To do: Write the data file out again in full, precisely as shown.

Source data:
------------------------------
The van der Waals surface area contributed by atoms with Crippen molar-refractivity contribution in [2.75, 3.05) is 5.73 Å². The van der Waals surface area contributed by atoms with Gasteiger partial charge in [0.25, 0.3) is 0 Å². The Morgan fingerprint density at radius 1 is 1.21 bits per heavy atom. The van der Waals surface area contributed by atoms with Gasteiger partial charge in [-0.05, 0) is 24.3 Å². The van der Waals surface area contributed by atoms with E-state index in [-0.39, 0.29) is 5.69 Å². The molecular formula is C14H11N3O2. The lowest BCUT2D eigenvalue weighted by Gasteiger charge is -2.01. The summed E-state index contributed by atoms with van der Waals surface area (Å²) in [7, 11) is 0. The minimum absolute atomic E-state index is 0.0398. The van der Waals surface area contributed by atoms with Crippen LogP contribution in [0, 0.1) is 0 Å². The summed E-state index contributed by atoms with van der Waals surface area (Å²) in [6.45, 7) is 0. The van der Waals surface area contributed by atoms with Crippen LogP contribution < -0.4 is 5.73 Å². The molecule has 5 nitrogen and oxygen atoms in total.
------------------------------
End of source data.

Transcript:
The van der Waals surface area contributed by atoms with Crippen molar-refractivity contribution in [2.75, 3.05) is 5.73 Å². The van der Waals surface area contributed by atoms with Gasteiger partial charge in [0.25, 0.3) is 0 Å². The Morgan fingerprint density at radius 1 is 1.21 bits per heavy atom. The van der Waals surface area contributed by atoms with Gasteiger partial charge in [-0.05, 0) is 24.3 Å². The van der Waals surface area contributed by atoms with E-state index in [-0.39, 0.29) is 5.69 Å². The molecular formula is C14H11N3O2. The lowest BCUT2D eigenvalue weighted by Gasteiger charge is -2.01. The summed E-state index contributed by atoms with van der Waals surface area (Å²) in [7, 11) is 0. The minimum absolute atomic E-state index is 0.0398. The van der Waals surface area contributed by atoms with Crippen LogP contribution in [0, 0.1) is 0 Å². The summed E-state index contributed by atoms with van der Waals surface area (Å²) in [6.45, 7) is 0. The van der Waals surface area contributed by atoms with Crippen LogP contribution < -0.4 is 5.73 Å². The molecule has 5 nitrogen and oxygen atoms in total.